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Explore the presentation of Keith & his importance in the novel Spies, by Michael Frayn.

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Explore the presentation of Keith & his importance in the novel Spies, by Michael Frayn. This book follows two young boys in wartime Britain. The narrator, Stephen Wheatley, is flashing back to his childhood relationship with his neighbour Keith. Keith is the other main character in the book and plays a very significant role in many ways. Keith and his family are in a social class above Stephen and he is always painfully aware of how lucky he is to be able to interact with them. Because of this it is usually Keith that leads their playtime activities. Keith is always the instigator and inventor of their games and adventures. Stephen is content just to be the loyal sidekick. One adventure in particular, however, starts them down the path of no return. When Keith says "My mum is a German spy" Stephen valiantly follows with his servile attitude, here too, wherever Keith leads. Stephen says: "I have been granted a modest foothold of my own in the story, as the loyal squire and sword bearer that a hero requires" Stephen is passive and lets Keith walk all over him. ...read more.


He makes a new friend and almost has a girlfriend which basically leaves Keith behind because he is an outcast and has been ostracized for the entirety of the book. Keith has an under developed character and is anti-social, he also has very adult like qualities which make him seem almost peculiar. His maturity allows him an advantage over Stephen to begin with but when Stephen begins to develop his own independence and maturity like a normal child Keith loses this. Keith was, however, important to Stephen's development and to him becoming more independent. Keith was important to Stephen's growing up and at first Stephen does not want to let go of him. There is a loss of innocence in Stephen, but it is a gradual loss, a slipping away as his and Keith's relationship also changes A large aspect of Stephen and Keith relationship seems to be based on class issues. There is the feeling throughout the first five chapters that Stephen feels subordinate to Keith because of his families' status in The Close. ...read more.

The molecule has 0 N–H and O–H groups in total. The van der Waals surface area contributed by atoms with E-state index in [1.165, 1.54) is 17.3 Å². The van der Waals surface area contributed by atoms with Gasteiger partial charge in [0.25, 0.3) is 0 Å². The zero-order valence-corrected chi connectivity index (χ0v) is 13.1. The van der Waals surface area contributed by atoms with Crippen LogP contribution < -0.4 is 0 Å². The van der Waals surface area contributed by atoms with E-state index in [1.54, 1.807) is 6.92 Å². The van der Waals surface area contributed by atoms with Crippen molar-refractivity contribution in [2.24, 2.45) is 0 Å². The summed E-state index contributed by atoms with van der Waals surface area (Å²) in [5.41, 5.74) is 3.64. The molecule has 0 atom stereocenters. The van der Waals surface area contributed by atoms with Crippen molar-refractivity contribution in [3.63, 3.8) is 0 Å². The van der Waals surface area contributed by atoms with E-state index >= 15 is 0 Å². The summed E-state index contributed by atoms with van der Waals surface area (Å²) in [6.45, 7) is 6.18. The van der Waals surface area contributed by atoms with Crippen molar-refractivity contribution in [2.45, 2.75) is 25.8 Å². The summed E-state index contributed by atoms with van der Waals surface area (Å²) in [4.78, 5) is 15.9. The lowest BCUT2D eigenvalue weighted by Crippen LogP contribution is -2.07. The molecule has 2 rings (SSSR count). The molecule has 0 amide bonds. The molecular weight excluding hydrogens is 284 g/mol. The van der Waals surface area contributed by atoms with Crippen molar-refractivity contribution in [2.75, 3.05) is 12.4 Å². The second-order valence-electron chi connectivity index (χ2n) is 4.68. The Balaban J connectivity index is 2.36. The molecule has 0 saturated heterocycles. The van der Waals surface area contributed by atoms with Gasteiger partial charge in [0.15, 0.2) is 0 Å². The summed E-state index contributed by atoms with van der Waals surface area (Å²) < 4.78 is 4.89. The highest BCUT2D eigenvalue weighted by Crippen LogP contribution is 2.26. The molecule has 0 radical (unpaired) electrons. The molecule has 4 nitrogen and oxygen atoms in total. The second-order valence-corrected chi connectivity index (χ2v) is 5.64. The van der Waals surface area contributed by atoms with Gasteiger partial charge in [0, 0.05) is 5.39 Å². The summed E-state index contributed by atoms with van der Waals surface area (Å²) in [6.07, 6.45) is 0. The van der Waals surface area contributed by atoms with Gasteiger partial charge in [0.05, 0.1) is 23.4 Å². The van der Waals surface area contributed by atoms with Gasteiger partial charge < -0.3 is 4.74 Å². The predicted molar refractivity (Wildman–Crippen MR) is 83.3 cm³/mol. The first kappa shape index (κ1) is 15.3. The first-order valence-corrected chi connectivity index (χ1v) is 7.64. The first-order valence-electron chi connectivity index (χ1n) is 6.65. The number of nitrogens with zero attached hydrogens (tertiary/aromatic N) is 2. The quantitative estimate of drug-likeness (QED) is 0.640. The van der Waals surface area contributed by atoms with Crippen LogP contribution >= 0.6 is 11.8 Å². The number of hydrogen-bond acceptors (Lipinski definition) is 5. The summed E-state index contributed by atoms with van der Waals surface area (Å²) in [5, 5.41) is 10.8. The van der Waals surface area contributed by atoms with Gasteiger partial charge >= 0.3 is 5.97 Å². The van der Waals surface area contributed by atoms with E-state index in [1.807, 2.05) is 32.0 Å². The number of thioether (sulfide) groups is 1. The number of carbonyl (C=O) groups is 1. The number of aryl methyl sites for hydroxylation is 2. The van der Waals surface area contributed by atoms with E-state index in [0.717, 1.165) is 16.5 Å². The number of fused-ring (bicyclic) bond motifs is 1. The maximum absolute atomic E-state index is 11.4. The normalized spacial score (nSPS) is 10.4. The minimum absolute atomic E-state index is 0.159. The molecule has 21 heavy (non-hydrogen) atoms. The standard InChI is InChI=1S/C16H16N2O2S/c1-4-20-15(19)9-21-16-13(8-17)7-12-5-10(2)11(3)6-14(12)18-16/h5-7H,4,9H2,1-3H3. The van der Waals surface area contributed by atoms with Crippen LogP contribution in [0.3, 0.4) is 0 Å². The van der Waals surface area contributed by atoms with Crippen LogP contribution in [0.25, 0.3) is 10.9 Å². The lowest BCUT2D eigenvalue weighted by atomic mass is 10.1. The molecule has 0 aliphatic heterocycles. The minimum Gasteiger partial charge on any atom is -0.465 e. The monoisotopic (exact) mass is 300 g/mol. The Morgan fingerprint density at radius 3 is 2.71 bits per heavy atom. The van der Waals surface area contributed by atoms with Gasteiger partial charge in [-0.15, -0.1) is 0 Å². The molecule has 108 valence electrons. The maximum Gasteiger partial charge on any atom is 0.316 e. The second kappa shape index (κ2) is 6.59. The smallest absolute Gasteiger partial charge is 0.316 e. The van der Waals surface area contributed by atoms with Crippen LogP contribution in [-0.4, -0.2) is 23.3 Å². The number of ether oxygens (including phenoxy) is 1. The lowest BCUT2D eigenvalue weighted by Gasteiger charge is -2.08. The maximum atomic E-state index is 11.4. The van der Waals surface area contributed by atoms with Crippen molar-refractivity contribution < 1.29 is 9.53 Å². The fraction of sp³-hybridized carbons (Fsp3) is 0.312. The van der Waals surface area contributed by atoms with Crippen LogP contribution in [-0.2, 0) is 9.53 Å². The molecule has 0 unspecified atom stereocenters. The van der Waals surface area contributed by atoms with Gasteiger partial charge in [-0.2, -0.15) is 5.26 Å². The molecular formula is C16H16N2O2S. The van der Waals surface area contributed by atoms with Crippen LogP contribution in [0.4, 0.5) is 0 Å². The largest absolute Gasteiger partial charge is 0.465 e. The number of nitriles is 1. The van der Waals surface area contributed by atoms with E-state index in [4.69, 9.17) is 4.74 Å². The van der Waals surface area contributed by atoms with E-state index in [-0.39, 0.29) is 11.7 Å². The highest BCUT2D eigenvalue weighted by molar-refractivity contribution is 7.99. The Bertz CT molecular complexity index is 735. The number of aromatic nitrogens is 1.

His ways of thinking have been influenced by his father obviously. In particular his attitude towards women which has taken a misogynistic turn evident in the way he is happy to accuse his own mother of being a German spy. This is no doubt taken from his Father's treatment of his mother, he is abusive towards her and Keith perceives this as ok or he becomes used to it as the norm because he knows no different. His actions and his behavior are also heavily influenced by his father. His violent behavior like when he threatens Stephen with a knife and his violent attitude on several other occasions are influenced by his father and his father taking part in the war, the influence of wartime "He won a medal for killings" Keith sees something as violent as killing being rewarded will clearly have a negative affect on his behavior and what he sees is right and wrong in terms of physical and perhaps mental violence. Keith idolises his father and mimics his violence in which frayn is underlining and highlighting the fact that parents are role models for their children and their behavior must reflect how their children should grow up to act, therefore warning parents against violence. ...read more.

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